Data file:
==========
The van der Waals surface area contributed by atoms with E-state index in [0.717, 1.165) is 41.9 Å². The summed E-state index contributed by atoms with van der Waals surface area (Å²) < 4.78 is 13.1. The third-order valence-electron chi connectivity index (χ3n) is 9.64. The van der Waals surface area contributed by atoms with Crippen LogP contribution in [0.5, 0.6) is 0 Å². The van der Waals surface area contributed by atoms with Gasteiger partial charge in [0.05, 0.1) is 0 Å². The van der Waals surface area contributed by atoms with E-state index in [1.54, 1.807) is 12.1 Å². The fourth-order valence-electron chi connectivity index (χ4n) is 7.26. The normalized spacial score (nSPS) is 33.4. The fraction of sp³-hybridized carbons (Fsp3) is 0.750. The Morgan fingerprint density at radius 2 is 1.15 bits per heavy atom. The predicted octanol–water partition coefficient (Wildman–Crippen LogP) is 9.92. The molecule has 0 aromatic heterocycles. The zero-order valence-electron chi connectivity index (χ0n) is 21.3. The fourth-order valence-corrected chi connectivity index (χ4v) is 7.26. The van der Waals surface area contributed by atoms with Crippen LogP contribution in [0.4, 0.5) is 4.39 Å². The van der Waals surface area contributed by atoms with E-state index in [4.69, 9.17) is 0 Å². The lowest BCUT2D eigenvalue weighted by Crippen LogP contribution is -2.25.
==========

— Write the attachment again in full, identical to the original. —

The van der Waals surface area contributed by atoms with E-state index in [0.717, 1.165) is 41.9 Å². The summed E-state index contributed by atoms with van der Waals surface area (Å²) < 4.78 is 13.1. The third-order valence-electron chi connectivity index (χ3n) is 9.64. The van der Waals surface area contributed by atoms with Crippen LogP contribution in [0.5, 0.6) is 0 Å². The van der Waals surface area contributed by atoms with Gasteiger partial charge in [0.05, 0.1) is 0 Å². The van der Waals surface area contributed by atoms with E-state index in [1.54, 1.807) is 12.1 Å². The fourth-order valence-electron chi connectivity index (χ4n) is 7.26. The normalized spacial score (nSPS) is 33.4. The fraction of sp³-hybridized carbons (Fsp3) is 0.750. The Morgan fingerprint density at radius 2 is 1.15 bits per heavy atom. The predicted octanol–water partition coefficient (Wildman–Crippen LogP) is 9.92. The molecule has 0 aromatic heterocycles. The zero-order valence-electron chi connectivity index (χ0n) is 21.3. The fourth-order valence-corrected chi connectivity index (χ4v) is 7.26. The van der Waals surface area contributed by atoms with Crippen LogP contribution in [0.4, 0.5) is 4.39 Å². The van der Waals surface area contributed by atoms with E-state index in [4.69, 9.17) is 0 Å². The lowest BCUT2D eigenvalue weighted by Crippen LogP contribution is -2.25.